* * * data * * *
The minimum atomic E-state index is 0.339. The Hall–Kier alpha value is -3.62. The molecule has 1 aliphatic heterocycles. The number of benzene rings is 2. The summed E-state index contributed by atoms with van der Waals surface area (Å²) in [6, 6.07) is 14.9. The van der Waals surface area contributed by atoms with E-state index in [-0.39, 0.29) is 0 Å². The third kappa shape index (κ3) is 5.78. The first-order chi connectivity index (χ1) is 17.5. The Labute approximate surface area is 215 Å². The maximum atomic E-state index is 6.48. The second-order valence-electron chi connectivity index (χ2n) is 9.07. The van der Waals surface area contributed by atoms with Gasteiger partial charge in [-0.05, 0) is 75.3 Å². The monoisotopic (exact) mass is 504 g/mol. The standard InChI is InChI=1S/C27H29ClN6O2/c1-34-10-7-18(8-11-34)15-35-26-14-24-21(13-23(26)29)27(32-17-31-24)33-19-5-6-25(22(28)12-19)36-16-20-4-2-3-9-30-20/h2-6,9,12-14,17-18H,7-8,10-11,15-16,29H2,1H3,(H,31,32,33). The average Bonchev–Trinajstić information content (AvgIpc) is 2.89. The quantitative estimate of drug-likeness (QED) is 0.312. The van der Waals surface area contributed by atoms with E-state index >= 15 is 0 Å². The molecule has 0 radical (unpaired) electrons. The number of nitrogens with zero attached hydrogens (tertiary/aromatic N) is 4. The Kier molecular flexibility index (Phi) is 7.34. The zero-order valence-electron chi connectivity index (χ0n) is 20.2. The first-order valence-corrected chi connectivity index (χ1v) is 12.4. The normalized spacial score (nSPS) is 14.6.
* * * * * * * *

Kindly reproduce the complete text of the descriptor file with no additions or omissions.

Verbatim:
The minimum atomic E-state index is 0.339. The Hall–Kier alpha value is -3.62. The molecule has 1 aliphatic heterocycles. The number of benzene rings is 2. The summed E-state index contributed by atoms with van der Waals surface area (Å²) in [6, 6.07) is 14.9. The van der Waals surface area contributed by atoms with E-state index in [-0.39, 0.29) is 0 Å². The third kappa shape index (κ3) is 5.78. The first-order chi connectivity index (χ1) is 17.5. The Labute approximate surface area is 215 Å². The maximum atomic E-state index is 6.48. The second-order valence-electron chi connectivity index (χ2n) is 9.07. The van der Waals surface area contributed by atoms with Gasteiger partial charge in [-0.05, 0) is 75.3 Å². The monoisotopic (exact) mass is 504 g/mol. The standard InChI is InChI=1S/C27H29ClN6O2/c1-34-10-7-18(8-11-34)15-35-26-14-24-21(13-23(26)29)27(32-17-31-24)33-19-5-6-25(22(28)12-19)36-16-20-4-2-3-9-30-20/h2-6,9,12-14,17-18H,7-8,10-11,15-16,29H2,1H3,(H,31,32,33). The average Bonchev–Trinajstić information content (AvgIpc) is 2.89. The quantitative estimate of drug-likeness (QED) is 0.312. The van der Waals surface area contributed by atoms with E-state index >= 15 is 0 Å². The molecule has 0 radical (unpaired) electrons. The number of nitrogens with zero attached hydrogens (tertiary/aromatic N) is 4. The Kier molecular flexibility index (Phi) is 7.34. The zero-order valence-electron chi connectivity index (χ0n) is 20.2. The first-order valence-corrected chi connectivity index (χ1v) is 12.4. The normalized spacial score (nSPS) is 14.6.